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Pool Caulking: Repair or Replace

If your pool is new, you may see a foam strip installed when the deck was poured, separating the deck from the coping stones. This is your “perimeter expansion” joint. Expansion joints that run from the pool “out” are called lateral “expansion” joints.

Expansion joints are placed between the pool deck and the pool, or the home and patio, to allow for concrete slabs to expand during warm weather, without pushing on the pool wall and pool coping.

Not all pools need caulking, just in-ground pools with concrete decks and coping stones as shown above; only about 3 million pools in America, that's all.

What Does Caulking Do?

caulk expansion joint

One of the strongest forces of nature is ice. When water freezes, it will expand with great force. Ice can break steel, concrete, rock and just about anything else that gets in its way. Secondly, during warm weather, concrete expands. In a battle of the vertical pool wall and the horizontal pool deck, both expanding, the pool wall loses every time.

  1. Prevents the expansion joint from filling up with dirt, grit and material that removes expansion space. If this happens during warm weather, the expanding pool deck will bump into the pool, cracking the pool wall and/or loosening coping stones and tile.
  2. Prevents water from filling the joint during winter, which seeps into the backside of the pool wall and beneath the coping stones. This can slowly loosen coping stones and tile all at once, or over many years.

And besides protecting your pool wall, tile and coping from cracking and falling off, new caulking also looks great in 3 colors: bone, buff, or gray.

How Much Caulk is Needed?

The number of tubes of caulk that you would need depends on the width of your joint, the length of your joint and the depth of the caulking. Get out the measuring tape, and measure the complete perimeter of the pool.

Depth is normally about 1/3 - 1/2 of the width measurement. The width of a pool expansion joint can vary from pool to pool, and from slab to slab, but most fall between 1/4" to 1" in width. Measure your joint width every 5 feet, all around the pool, to find an average width.

to do list

How to Apply Pool Caulk

  1. Start by removing old caulk by slicing it off close with a sharp razor knife.
  2. If debris or soils have filled the joint, use a pressure washer to remove.
  3. Insert foam backer rod in areas where it is missing, to an even depth.
  4. Load a cartridge, snip the tip, and squeeze into the joint.
  5. Move rapidly enough along so the joint fills up, but does not overflow.

Tips to DIY Pool Caulking

  • Keep an old rag in your back pocket, and a large sheet of cardboard moving with you, to set down the caulking gun.
  • Find a large quart-sized caulking gun in the paint section of any home or hardware store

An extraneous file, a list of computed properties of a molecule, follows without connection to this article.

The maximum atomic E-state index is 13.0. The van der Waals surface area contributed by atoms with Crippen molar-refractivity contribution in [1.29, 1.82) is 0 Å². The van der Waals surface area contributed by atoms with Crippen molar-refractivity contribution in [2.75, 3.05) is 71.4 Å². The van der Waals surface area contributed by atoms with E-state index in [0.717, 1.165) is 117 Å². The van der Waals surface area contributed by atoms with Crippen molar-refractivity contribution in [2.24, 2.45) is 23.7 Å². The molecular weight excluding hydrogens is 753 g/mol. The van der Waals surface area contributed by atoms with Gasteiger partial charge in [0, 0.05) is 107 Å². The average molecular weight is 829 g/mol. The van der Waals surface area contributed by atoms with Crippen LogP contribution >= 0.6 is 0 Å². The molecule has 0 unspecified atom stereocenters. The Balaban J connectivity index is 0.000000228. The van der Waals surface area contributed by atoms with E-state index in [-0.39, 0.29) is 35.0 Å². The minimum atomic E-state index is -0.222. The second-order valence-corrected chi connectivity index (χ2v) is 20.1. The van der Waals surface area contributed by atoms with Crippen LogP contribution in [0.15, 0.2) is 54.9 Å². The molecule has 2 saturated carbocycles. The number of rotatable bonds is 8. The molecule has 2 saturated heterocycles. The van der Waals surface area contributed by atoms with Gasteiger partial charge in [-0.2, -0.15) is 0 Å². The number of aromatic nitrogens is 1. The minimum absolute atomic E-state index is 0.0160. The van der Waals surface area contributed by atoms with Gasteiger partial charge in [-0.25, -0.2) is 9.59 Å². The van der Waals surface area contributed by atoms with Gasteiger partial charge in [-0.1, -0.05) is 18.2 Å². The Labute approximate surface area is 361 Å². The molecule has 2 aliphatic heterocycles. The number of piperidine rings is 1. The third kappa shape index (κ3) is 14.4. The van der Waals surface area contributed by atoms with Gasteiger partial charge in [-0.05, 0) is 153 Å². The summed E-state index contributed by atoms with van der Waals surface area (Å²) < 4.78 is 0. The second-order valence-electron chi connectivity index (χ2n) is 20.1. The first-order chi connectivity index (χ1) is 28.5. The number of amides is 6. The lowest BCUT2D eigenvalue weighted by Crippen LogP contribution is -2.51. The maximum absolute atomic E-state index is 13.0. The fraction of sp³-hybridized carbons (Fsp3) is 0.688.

• Keep the dogs and maybe the kids out of the backyard for the day.
  • Pool caulk will adhere to damp surfaces, but be sure the joint is dry, and that bonding surfaces are free of grease and dirt.
  • Apply pool caulk in temperatures of 50° to 80° for best results.
  • Clean-up spills, drips or hands with mineral spirits or xylene before curing.

More Pool Caulking Tips

  1. Measure your joint width and depth carefully, to buy enough caulk.
  2. Keep short pieces of twine handy for any 'runners', voids where caulk runs through.
  3. Self-leveling caulk will seek the lowest level, or the lowest side of the pool or deck.
  4. Wear old clothes, move around the pool slowly with a large piece of cardboard.
  5. Taping the deck is not necessary and will not stick evenly, except on finely cut stone.

So please get out there and look over the pool caulk strip around the pool. You could get another winter out of it, or maybe there are some spots that need patching.


In The Swim makes every effort to provide accurate recommendations based upon current ANSI/APSP/ICC-5 2011 (R2022) standards, but codes and regulations change, and In The Swim assumes no liability for any omissions or errors in this article or the outcome of any project. You must always exercise reasonable caution, carefully read the label on all products, follow all product directions, follow any current codes and regulations that may apply, and consult with a licensed professional if in doubt about any procedures. In The Swim assumes no legal responsibility for your reliance or interpretation of the data contained herein, and makes no representations or warranties of any kind concerning the quality, safety, or suitability of the information, whether express or implied, including, without limitation, any implied warranties of merchantability or fitness for a particular purpose.